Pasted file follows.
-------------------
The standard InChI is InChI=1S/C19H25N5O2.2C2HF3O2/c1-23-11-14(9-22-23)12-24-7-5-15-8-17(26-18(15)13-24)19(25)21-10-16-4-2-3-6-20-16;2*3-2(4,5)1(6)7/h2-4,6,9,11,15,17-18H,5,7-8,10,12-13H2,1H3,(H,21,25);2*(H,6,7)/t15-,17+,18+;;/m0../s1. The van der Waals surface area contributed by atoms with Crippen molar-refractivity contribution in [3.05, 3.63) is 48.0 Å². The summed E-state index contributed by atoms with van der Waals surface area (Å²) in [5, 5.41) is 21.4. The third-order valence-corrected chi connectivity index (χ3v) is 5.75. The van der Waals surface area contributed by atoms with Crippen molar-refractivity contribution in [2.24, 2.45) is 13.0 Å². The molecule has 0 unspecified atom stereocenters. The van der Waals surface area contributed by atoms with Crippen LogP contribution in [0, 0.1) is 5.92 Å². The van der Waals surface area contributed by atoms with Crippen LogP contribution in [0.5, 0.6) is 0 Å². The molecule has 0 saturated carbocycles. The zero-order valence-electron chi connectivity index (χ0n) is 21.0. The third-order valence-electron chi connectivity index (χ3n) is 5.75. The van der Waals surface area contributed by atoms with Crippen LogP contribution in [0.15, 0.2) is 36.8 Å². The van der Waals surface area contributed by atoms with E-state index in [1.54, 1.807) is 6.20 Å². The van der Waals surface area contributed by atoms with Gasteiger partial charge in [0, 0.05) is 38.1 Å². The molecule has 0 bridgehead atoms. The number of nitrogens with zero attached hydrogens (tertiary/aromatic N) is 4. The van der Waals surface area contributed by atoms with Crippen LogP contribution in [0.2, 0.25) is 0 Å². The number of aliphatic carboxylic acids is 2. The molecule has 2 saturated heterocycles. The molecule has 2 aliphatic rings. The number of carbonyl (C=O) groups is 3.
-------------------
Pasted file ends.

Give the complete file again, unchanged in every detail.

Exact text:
The standard InChI is InChI=1S/C19H25N5O2.2C2HF3O2/c1-23-11-14(9-22-23)12-24-7-5-15-8-17(26-18(15)13-24)19(25)21-10-16-4-2-3-6-20-16;2*3-2(4,5)1(6)7/h2-4,6,9,11,15,17-18H,5,7-8,10,12-13H2,1H3,(H,21,25);2*(H,6,7)/t15-,17+,18+;;/m0../s1. The van der Waals surface area contributed by atoms with Crippen molar-refractivity contribution in [3.05, 3.63) is 48.0 Å². The summed E-state index contributed by atoms with van der Waals surface area (Å²) in [5, 5.41) is 21.4. The third-order valence-corrected chi connectivity index (χ3v) is 5.75. The van der Waals surface area contributed by atoms with Crippen molar-refractivity contribution in [2.24, 2.45) is 13.0 Å². The molecule has 0 unspecified atom stereocenters. The van der Waals surface area contributed by atoms with Crippen LogP contribution in [0, 0.1) is 5.92 Å². The van der Waals surface area contributed by atoms with Crippen LogP contribution in [0.5, 0.6) is 0 Å². The molecule has 0 saturated carbocycles. The zero-order valence-electron chi connectivity index (χ0n) is 21.0. The third-order valence-electron chi connectivity index (χ3n) is 5.75. The van der Waals surface area contributed by atoms with Crippen LogP contribution in [0.15, 0.2) is 36.8 Å². The van der Waals surface area contributed by atoms with E-state index in [1.54, 1.807) is 6.20 Å². The van der Waals surface area contributed by atoms with Gasteiger partial charge in [0, 0.05) is 38.1 Å². The molecule has 0 bridgehead atoms. The number of nitrogens with zero attached hydrogens (tertiary/aromatic N) is 4. The van der Waals surface area contributed by atoms with Crippen LogP contribution in [0.2, 0.25) is 0 Å². The number of aliphatic carboxylic acids is 2. The molecule has 2 saturated heterocycles. The molecule has 2 aliphatic rings. The number of carbonyl (C=O) groups is 3.